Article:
Gluten-free Labeling: What You Should KnowLast updated: Oct 01, 2013
Are you one of millions of Americans who has digestive problems from eating gluten? If you answered yes to this question, then you are not alone. Approximately 18 million people in the United States have nonceliac gluten sensitivity and 3 million people in the United States have celiac disease — a condition that gluten aggravates.1,2
What is celiac disease and how does it differ from gluten sensitivity?
Celiac disease is an digestive disease that damages small, finger-like protrusions (or villi) in the wall of the small intestine. Villi contribute to the absorption of nutrients. But foods containing gluten (a protein found in wheat, rye, and barley), can damage villi and prevent the absorption of nutrients in people with celiac disease. Over time, people with celiac disease can become malnourished and develop osteoporosis. Although there is no treatment or cure for celiac disease, it can be managed by avoiding foods that contain gluten.1
People who have nonceliac gluten sensitivity (or gluten intolerance) have symptoms similar to those of celiac disease. But gluten insensitivity does not typically damage villi and cause malnourishment or osteoporosis.2
If you think you might be sensitive to gluten or might have celiac disease, your doctor can test you for wheat allergy and celiac disease. If the test is negative, your doctor might recommend dietary changes to see if your symptoms improve.
Symptoms of gluten sensitivity and celiac disease can include some or a combination of the following:
- Stomachaches with or without
- Emotional issues such as
- Feeling down or blue
- Sudden mood shifts
- Fatigue, either ongoing or especially after meals
- Headaches, including migraines
- Musculoskeletal pain
- Neurologic problems with or without
- Balance problems
- Pain and weakness in the extremities
- Tingling and numbness in the extremities
What foods contain gluten?
Gluten is found in common ingredients such as malt flavoring, malt vinegar, soy sauce, hydrolyzed vegetable protein, and modified food starch.3 For this reason and because labeling on packaged foods has previously been somewhat unreliable, some consumers have found it difficult to identify all foods that contain gluten. In addition, food labels often are unclear or misleading, making it necessary for some consumers to contact food manufacturers to confirm the contents of packaged foods. Cross-contamination of gluten-free and gluten-containing products can be a problem during processing, transportation, and storage, which also makes it difficult for consumers to be sure the foods they eat are gluten free.4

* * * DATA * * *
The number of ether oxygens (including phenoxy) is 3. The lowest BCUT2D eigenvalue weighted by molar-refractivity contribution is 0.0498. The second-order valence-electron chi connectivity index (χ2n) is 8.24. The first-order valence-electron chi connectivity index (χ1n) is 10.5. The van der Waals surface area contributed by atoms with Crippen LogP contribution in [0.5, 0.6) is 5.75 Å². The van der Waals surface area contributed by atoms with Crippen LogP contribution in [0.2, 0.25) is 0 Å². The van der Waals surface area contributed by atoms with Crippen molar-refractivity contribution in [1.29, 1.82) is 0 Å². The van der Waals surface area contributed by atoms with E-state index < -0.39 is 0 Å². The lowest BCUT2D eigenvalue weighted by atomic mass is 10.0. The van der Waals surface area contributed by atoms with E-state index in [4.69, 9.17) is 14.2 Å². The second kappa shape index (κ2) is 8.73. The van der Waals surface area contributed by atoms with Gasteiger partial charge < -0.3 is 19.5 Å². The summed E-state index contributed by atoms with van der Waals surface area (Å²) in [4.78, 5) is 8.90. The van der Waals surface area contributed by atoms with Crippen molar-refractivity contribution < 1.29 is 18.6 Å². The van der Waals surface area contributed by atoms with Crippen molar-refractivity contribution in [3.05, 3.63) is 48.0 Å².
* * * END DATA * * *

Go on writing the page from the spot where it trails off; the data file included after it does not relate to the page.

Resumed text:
New Gluten Labeling Regulations
The good new is that the US US Food and Drug Administration (FDA) has recently provided directives for voluntary gluten-free food labeling to help consumers identify gluten-free foods. The FDA suggests that by August 5, 2013, all labels for gluten-free foods confirm that the product:
- Does not contain an ingredient that is a whole, gluten-containing grain such as wheat, barley, rye, or a cross-bred hybrid of the grains
- Does not contain an ingredient derived from a gluten-containing grain
- Has not been processed to remove gluten (such as wheat flour)
- Might contain an ingredient derived from a gluten-containing grain, has been processed to remove gluten (such as wheat starch), and contains <20 parts per million (PPM) of gluten
- Might contain unavoidable gluten at ≤20 PPM from cross contact or gluten migration from packaging materials5
A gluten limit <20 PPM is the lowest level that can be consistently detected in foods. The National Foundation for Celiac Awareness (NFCA) suggests that the amount of gluten you would ingest in a 1-ounce slice of bread containing 20 PPM of gluten is equivalent to the amount of gluten you would consume in an entire 1-ounce slice of gluten-free bread.6
New Gluten Regulations Help Consumers Stay Healthy
If you are sensitive to gluten or have celiac disease, new labeling regulations help ensure that foods marked gluten-free, without gluten, free of gluten, and no gluten are safe to enjoy.
Naturally gluten-free foods include:3
- Fresh fruits
- Fresh beef, pork, chicken, turkey, fish, and seafood
- Fresh eggs
- Fresh, plain milk, butter, margarine, and cream
- Dried beans and other legumes with no additives
- Fresh corn or canned corn with no additives
- White rice, brown rice, and wild rice with no additives
- Fresh nuts and seeds with no additives
- Sugar, honey, and molasses
- Spices and herbs with no additives
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1. National Foundation for Celiac Awareness. Welcome to Celiac Central. Celiac disease. www.celiaccentral.org/Celiac-Disease/21/. Accessed October 1, 2013.
2. National Foundation for Celiac Awareness. Welcome to Celiac Central. Non-celiac gluten sensitivity. www.celiaccentral.org/non-celiac-gluten-sensitivity/. Accessed October 1, 2013.
3. Li J, Anderson J, Roach J. Gluten-free diet guide for people with newly diagnosed celiac disease. www.ext.colostate.edu/pubs/foodnut/09375.html. Accessed October 1, 2013.
4. Eat Right.® Academy of Nutrition and Dietetics. It's About Eating Right. Celiac Disease. Avoiding gluten cross-contamination. www.eatright.org/Public/content.aspx?id=6442470092. Accessed October 1, 2013.
5. US Department of Health and Human Services. US Food and Drug Administration. For Consumers. What is gluten-free? FDA has an answer. www.fda.gov/ForConsumers/ConsumerUpdates/ucm363069.htm. Accessed October 1, 2013.
6. National Foundation For Celiac Disease Awareness. Welcome to Celiac Central. Archived Webinars. Understanding the FDA's gluten-free labeling rule: what you need to know. www.celiaccentral.org/webinars/archive/. Accessed October 1, 2013.